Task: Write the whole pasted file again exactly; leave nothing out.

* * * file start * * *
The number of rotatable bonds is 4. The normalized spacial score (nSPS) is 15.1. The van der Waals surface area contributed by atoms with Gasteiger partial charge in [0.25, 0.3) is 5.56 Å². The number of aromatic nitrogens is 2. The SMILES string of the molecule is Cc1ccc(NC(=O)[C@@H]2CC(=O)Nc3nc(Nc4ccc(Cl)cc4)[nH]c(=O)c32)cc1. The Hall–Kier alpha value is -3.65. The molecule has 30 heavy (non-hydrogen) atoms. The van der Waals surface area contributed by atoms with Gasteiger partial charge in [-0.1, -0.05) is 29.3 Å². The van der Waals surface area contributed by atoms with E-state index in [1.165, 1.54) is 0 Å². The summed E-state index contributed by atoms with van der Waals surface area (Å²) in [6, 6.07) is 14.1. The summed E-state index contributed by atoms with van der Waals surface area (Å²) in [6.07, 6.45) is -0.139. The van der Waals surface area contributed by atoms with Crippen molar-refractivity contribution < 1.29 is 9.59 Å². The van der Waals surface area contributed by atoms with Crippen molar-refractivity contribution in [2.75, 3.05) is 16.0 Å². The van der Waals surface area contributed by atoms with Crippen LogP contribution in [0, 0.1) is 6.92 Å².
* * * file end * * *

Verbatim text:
The number of rotatable bonds is 4. The normalized spacial score (nSPS) is 15.1. The van der Waals surface area contributed by atoms with Gasteiger partial charge in [0.25, 0.3) is 5.56 Å². The number of aromatic nitrogens is 2. The SMILES string of the molecule is Cc1ccc(NC(=O)[C@@H]2CC(=O)Nc3nc(Nc4ccc(Cl)cc4)[nH]c(=O)c32)cc1. The Hall–Kier alpha value is -3.65. The molecule has 30 heavy (non-hydrogen) atoms. The van der Waals surface area contributed by atoms with Gasteiger partial charge in [-0.1, -0.05) is 29.3 Å². The van der Waals surface area contributed by atoms with E-state index in [1.165, 1.54) is 0 Å². The summed E-state index contributed by atoms with van der Waals surface area (Å²) in [6, 6.07) is 14.1. The summed E-state index contributed by atoms with van der Waals surface area (Å²) in [6.07, 6.45) is -0.139. The van der Waals surface area contributed by atoms with Crippen molar-refractivity contribution < 1.29 is 9.59 Å². The van der Waals surface area contributed by atoms with Crippen molar-refractivity contribution in [2.75, 3.05) is 16.0 Å². The van der Waals surface area contributed by atoms with Crippen LogP contribution in [0, 0.1) is 6.92 Å².